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John Howard joins 730 -

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Former Prime Minister John Howard speaks to Chris Uhlmann about the current state of the political
landscape.

Transcript

CHRIS UHLMANN, PRESENTER: No one knows better than John Howard that making bold predictions in
politics is fraught. Otherwise he wouldn't have called his autobiography Lazarus Rising. And yet he
is sure of this: the next election will deliver a clear victory to one of the major parties as
people reject the so-called "new paradigm". He delivers that verdict and other reflections on
politics in 2011 in a new chapter of his book. He is here to speak to us today. John Howard,
welcome to 7:30.

JOHN HOWARD, FORMER PRIME MINISTER: Great pleasure.

CHRIS UHLMANN: You write at the end of your book that Australians are longing for a return to
normalcy.

JOHN HOWARD: Yes.

CHRIS UHLMANN: Why?

JOHN HOWARD: Because the experiment of a new paradigm - this hung parliament, this cosmopolitan
Coalition - hasn't worked, and I predict at the next election - and I've made this prediction for a
long time now - that there will be a clear outcome. I don't think they want the indecision and the
influence of minorities that we've had over the last year.

CHRIS UHLMANN: But government continues: 180 bills or more have been passed, there will be changes
to the mining tax, the carbon tax - so government hasn't ground to a halt.

JOHN HOWARD: You don't measure the worth of the Government by the number of bills it passes. In
some respects the fewer the bills passed by governments, the better.

CHRIS UHLMANN: Spoken like a Liberal, though.

JOHN HOWARD: Ha! But, you know, people want governments to get out of their lives, not to be too
into their lives, so I think I will put that to one side. There is a sense of drift. The biggest
problem that the current Prime Minister has is that she lacks authority, and even if you are an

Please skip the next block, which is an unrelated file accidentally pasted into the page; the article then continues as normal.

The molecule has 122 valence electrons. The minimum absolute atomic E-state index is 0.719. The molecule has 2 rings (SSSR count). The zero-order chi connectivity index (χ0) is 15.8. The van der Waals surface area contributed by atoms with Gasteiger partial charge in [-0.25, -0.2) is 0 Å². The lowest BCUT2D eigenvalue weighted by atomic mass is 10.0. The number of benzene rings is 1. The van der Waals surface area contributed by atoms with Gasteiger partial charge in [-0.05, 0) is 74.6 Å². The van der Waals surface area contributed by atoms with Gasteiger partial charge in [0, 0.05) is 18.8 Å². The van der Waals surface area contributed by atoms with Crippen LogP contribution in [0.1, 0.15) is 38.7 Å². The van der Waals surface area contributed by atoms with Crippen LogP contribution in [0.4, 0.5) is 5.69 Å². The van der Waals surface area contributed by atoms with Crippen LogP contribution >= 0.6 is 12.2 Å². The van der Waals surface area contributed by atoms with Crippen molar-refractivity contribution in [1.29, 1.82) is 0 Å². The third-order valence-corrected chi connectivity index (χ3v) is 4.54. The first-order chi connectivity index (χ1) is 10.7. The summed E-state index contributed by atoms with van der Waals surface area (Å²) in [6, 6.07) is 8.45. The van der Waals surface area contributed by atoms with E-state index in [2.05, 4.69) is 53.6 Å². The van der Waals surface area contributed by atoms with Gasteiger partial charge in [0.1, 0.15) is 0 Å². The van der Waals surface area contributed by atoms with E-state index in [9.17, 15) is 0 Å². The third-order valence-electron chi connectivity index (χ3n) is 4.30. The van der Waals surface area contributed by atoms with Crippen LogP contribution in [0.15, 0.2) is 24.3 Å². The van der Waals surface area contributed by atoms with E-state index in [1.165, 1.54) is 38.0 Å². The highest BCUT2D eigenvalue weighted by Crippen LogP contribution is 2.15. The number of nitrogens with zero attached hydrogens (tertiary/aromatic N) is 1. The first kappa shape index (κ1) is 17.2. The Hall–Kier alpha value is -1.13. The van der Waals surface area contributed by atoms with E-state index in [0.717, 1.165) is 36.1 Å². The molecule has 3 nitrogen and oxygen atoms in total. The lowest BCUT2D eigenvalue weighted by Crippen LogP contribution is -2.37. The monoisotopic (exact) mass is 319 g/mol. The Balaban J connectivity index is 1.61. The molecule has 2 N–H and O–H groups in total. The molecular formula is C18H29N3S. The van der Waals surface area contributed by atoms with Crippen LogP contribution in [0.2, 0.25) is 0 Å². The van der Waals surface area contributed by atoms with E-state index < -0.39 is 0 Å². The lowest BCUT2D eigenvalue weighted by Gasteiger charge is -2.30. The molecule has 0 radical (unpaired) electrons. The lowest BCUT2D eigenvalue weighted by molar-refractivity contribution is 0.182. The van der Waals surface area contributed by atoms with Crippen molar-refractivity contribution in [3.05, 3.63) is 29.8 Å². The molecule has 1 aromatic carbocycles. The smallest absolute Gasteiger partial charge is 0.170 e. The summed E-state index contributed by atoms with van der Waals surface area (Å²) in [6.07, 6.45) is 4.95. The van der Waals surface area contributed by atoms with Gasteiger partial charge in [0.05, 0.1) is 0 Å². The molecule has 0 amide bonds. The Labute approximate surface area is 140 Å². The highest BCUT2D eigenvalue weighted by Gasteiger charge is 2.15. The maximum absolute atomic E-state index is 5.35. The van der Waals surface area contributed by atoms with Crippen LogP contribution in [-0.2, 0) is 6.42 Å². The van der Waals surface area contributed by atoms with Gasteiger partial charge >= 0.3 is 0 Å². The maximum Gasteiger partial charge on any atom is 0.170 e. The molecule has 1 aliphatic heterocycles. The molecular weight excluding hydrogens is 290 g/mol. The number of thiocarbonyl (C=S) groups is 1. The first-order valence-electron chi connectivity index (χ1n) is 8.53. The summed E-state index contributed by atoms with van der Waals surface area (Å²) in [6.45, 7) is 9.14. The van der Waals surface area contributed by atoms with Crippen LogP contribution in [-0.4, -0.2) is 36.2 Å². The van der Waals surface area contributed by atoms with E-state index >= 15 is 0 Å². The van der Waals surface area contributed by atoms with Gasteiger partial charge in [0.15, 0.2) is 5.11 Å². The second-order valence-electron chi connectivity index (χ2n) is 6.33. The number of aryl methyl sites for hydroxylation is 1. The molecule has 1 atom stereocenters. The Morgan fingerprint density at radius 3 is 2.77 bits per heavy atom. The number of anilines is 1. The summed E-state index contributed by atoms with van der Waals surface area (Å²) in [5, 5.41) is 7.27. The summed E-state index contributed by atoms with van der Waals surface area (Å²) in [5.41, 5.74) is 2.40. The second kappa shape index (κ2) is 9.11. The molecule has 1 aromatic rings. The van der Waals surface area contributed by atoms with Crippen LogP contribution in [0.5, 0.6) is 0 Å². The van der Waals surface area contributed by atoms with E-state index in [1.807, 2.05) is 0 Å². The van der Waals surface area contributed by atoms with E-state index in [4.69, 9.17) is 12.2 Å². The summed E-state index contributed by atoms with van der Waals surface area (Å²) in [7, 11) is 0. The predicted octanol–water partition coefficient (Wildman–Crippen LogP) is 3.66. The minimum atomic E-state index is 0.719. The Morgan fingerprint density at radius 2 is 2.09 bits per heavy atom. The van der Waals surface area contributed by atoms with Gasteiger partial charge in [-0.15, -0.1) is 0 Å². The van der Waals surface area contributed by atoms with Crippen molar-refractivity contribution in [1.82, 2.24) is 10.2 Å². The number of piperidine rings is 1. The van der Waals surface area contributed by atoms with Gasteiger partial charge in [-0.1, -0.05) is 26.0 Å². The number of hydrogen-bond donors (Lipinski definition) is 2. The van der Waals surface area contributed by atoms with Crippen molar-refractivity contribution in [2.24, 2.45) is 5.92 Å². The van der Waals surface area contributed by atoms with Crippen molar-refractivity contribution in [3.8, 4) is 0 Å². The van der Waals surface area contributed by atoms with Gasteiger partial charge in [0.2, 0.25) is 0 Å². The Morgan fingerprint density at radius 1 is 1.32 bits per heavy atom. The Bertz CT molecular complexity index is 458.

unpopular Prime Minister - and I went through periods of unpopularity; all of us do as prime
ministers - you have to retain authority, and I think this is her biggest problem, because she
didn't win the last election outright and - having taken the job of a popularly-elected Prime
Minister - she really needed to win outright to have authority.

CHRIS UHLMANN: If you lose that, can you win it back?

JOHN HOWARD: Very hard. But she never really had it. If you've had it in the first place and you
lose it, it's easy to get back, but she has never really had it, because in a sense she was on
trial at the last election. You've got to remember that there are only three Labor leaders who have
taken their party to government from Opposition since the war - Whitlam, Hawke and Rudd - and they
knocked off Rudd before he had a chance to face the people, so it was an extraordinary thing to
have done. And all this talk about how he was rude to his colleagues and everything, I'm sure it
was right, but that was not something that was apparent to the entire Australian community.

CHRIS UHLMANN: Do you think politics is more brutal at the moment than you've seen it in the past?

JOHN HOWARD: No. I was there in 1975. It was pretty brutal then. And it was fairly brutal at
various stages of the Hawke government, so I don't think it's any more brutal. I think we have to
preserve a sense of perspective. But I will say this: that this charge that Tony Abbott is too